Last month, I wondered whether Brazilian jet maker Embraer
Second-quarter results are in, and most systems are flashing green. Sales rose 26% to $1.02 billion. Net income improved 68% to $139.1 million. And that's despite an 11.7% average gain of the Brazilian real over last year's Q2. (Embraer recorded a $4.2 million charge for currency effects on its income statement.)
The jet maker's only noticeable blemish is an increased price of doing business. Gross margin declined 3.1% year over year and 500 basis points sequentially. Management attributed the shortfall to both currency effects and the cost of bringing the E190 and E195 regional jets to market.
That makes sense. Embraer faced a similar ramp-up period with its E145 jets in years past. Besides, aircraft deliveries are accelerating; the company delivered 36 jets during this year's Q2 versus 30 during last year's second quarter.
If there's a cause for real concern, it's Embraer's backlog, which declined from $10.9 billion in Q2 2005 to $10.2 billion by the end of June. That wouldn't matter much except that both inventory and receivables declined year over year, which suggests that commercial carriers, who account for roughly 70% of Embraer's sales, aren't ordering as much as they used to. A check of the June backlog report confirms this -- firm orders for the E170 and E190 families dropped from 346 last June to 292 as of the recently completed Q2.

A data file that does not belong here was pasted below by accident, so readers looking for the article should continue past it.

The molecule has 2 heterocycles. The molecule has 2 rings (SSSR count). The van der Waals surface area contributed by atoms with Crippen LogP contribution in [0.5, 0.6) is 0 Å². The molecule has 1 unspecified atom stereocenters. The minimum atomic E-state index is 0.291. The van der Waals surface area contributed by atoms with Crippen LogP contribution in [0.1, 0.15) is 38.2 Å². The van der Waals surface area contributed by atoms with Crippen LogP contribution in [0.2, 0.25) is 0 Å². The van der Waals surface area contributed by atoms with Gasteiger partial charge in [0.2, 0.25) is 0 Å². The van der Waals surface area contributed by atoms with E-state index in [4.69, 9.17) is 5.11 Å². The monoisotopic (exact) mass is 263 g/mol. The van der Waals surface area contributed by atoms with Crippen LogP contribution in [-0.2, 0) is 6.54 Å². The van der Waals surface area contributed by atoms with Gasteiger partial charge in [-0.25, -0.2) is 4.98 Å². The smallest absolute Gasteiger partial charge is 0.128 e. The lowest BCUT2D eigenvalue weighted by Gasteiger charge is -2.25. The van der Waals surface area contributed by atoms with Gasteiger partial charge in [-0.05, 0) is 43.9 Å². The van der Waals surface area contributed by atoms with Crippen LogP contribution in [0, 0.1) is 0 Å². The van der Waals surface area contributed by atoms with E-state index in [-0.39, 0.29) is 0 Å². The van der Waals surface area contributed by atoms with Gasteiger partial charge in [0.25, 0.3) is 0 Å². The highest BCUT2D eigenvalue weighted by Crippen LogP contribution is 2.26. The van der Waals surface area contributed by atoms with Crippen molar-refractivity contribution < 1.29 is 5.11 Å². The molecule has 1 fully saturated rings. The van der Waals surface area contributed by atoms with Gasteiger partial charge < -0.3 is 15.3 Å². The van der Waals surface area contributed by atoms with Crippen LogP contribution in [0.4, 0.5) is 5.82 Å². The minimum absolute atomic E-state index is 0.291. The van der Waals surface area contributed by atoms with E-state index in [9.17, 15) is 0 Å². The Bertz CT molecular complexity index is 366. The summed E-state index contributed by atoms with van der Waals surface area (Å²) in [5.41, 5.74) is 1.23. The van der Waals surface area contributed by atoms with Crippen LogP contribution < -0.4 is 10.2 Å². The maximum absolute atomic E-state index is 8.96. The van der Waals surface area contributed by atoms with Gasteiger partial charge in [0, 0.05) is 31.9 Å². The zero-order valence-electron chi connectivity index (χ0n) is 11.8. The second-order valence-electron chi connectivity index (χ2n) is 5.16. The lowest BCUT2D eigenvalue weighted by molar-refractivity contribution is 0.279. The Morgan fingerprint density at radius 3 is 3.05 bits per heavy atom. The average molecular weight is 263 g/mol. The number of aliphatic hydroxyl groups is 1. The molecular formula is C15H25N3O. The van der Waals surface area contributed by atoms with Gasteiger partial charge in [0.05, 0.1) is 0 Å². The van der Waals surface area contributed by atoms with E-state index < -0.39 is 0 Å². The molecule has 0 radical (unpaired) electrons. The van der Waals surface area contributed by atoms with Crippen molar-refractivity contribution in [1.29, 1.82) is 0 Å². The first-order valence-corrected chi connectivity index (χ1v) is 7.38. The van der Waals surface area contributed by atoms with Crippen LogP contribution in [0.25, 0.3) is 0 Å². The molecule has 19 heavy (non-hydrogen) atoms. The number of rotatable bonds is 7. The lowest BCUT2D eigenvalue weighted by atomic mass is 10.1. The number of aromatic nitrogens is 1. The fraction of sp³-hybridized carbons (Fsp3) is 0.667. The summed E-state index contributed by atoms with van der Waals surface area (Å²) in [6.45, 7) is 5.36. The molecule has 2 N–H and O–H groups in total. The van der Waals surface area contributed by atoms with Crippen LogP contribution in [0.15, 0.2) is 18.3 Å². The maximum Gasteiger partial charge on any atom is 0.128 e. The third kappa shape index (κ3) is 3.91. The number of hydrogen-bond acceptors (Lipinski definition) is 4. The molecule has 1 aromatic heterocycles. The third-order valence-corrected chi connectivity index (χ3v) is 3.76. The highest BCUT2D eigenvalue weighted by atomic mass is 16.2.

Still, there's no need to go grabbing for the oxygen mask. Even if commercial carriers are tapping the brakes on buying, they're spending more on Embraer's newer E-jets. Better still, business jet sales are on the rise: Executive aircraft orders accounted for 8.8% of sales in Q2, up 1.5% over last year. Both are very bullish signs, yet investors, who've priced these shares at roughly 10 times projected earnings, haven't noticed. Color the value investor in me thrilled.
Strap yourself in. It's time to taxi toward related Foolishness:
- How accurate was our Foolish Forecast?
- See the numbers for yourself.
- Embraer has room to fly.
- Watch Boeing flap its arms for take-off.
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Fool contributor Tim Beyers wonders what first class would be like on an E190. He hopes to find out before too long. Tim didn't own shares in any of the companies mentioned in this story at the time of publication. Get an inside peek at all the stocks he owns by checking Tim's Fool profile. The Motley Fool's disclosure policy is always on time for departure.